Catholic Social Teaching and the Right to Private Property: The Church’s Often Misunderstood Position
In 1931 Pope Pius XI said the dialogue around the Church’s pronouncements on private property was so toxic that, “there are some who calumniate the Supreme Pontiff, and the Church herself, as if she had taken and were still taking the part of the rich”. (Quadragesimo Anno, 44) [Notice how by changing the last word from “rich” to “poor” a similar complaint seems to be made today?]
WHY HAS THE CHURCH’S POSITION BEEN SO VOLATILE FOR SO LONG?
Primarily because of the inability to differentiate between the “twofold character of ownership”: (Pope Pius XI, 45) As Pope Leo XIII made clear: “The right of property is distinct from its use.” (Quadragesimo Anno, 47)
Private property is, indeed, a “right”, yet, as all rights, it is also subject to the primacy of other rights and, ultimately, to the Common Good.
THE ‘RIGHT’ TO PRIVATE PROPERTY
Pope Leo XIII examined the role of private property extensively: He identified that ownership of property is beneficial to the common good: “For, every man has by nature the right to possess property as his own” (Rerum Novarum, 6) and that this “is in accordance with the law of nature.” (Rerum Novarum, 9) i.e., it is a matter of justice that one who labors should be able to ‘possess’ that which he has invested himself in.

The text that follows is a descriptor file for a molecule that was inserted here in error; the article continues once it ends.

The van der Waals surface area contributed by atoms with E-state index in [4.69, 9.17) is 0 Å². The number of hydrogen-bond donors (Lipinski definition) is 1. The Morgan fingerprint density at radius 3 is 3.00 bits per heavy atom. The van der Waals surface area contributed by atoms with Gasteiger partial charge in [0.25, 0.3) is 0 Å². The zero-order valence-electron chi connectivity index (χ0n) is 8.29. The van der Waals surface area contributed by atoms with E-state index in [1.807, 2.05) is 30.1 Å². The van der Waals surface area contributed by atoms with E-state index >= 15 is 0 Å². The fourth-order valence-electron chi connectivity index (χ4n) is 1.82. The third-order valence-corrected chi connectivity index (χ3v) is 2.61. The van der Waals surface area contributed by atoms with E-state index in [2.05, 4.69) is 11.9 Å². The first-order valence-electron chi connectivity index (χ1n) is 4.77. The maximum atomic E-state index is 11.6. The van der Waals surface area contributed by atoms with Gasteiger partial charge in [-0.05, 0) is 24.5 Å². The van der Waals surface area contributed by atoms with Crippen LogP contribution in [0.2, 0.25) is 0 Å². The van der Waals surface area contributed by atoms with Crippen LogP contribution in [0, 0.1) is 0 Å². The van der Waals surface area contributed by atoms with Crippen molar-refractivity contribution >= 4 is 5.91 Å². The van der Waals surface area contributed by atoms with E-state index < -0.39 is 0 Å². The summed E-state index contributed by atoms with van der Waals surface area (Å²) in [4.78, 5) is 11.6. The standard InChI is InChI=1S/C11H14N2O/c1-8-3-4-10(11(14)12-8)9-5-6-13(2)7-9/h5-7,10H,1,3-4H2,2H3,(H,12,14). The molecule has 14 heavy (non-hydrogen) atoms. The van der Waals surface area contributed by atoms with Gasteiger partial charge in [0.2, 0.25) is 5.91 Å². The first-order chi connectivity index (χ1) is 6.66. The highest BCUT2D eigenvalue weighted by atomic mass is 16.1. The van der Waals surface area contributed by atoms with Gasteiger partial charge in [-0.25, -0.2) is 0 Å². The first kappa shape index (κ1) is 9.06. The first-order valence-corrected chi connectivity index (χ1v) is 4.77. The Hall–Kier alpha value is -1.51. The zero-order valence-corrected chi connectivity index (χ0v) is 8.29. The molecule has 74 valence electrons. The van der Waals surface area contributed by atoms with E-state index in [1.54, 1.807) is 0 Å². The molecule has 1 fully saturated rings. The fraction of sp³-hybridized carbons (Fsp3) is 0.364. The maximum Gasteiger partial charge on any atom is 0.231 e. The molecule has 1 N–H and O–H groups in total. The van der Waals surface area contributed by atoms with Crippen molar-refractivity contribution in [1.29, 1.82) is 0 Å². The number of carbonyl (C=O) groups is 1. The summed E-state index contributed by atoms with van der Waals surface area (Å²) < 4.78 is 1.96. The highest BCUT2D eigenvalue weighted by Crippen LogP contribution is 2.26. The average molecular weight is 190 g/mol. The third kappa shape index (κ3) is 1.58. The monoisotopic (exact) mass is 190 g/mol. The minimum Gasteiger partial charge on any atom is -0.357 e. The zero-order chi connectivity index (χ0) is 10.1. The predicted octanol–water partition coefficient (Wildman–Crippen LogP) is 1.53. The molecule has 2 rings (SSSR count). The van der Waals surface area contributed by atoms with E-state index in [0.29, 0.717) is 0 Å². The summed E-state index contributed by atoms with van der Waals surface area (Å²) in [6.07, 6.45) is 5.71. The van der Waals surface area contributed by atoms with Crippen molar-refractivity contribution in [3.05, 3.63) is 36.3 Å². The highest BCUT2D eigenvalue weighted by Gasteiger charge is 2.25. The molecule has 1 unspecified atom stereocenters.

The controversy surrounding private property comes from the inability to differentiate between the “twofold character of ownership”.
Faced with socialist calls for redistribution and State ownership, Pope Leo XIII correctly foresaw that if private property was taken from rightful owners it would be workers and the poor who would suffer the most. He saw how doing so would be ”emphatically unjust” as it would “rob the lawful possessor, distort the functions of the State, and create utter confusion in the community.” (Rerum Novarum, 4)
“Socialists, therefore, by endeavoring to transfer the possessions of individuals to the community at large, strike at the interests of every wage-earner, since they would deprive him of the liberty of disposing of his wages, and thereby of all hope and possibility of increasing his resources and of bettering his condition in life.” (Rerum Novarum, 5)
Pope Leo XIII’s prediction was borne out when, after the Russian Revolution, massive redistribution of land led to a famine responsible for the starvation of millions. Similarly, Mao’s experiments in China led to economic deprivation and starvation for hundreds of millions of people over several decades.
IN SUMMARY: THE ‘RIGHT’ TO PRIVATE PROPERTY
The right to private property “has always been defended by the Church”. (Centesimus Annus, 30)
Catholic social teaching recognizes that “the practice of all ages has consecrated the principle of private ownership, as being pre-eminently in conformity with human nature, and as conducing in the most unmistakable manner to the peace and tranquility of human existence.” (Rerum Novarum,11)
Pope Leo XIII even went on to warn us that “[t]he authority of the divine law adds its sanction” to abridging the right to private property: “forbidding us in severest terms even to covet that which is another’s”. (Rerum Novarum,11)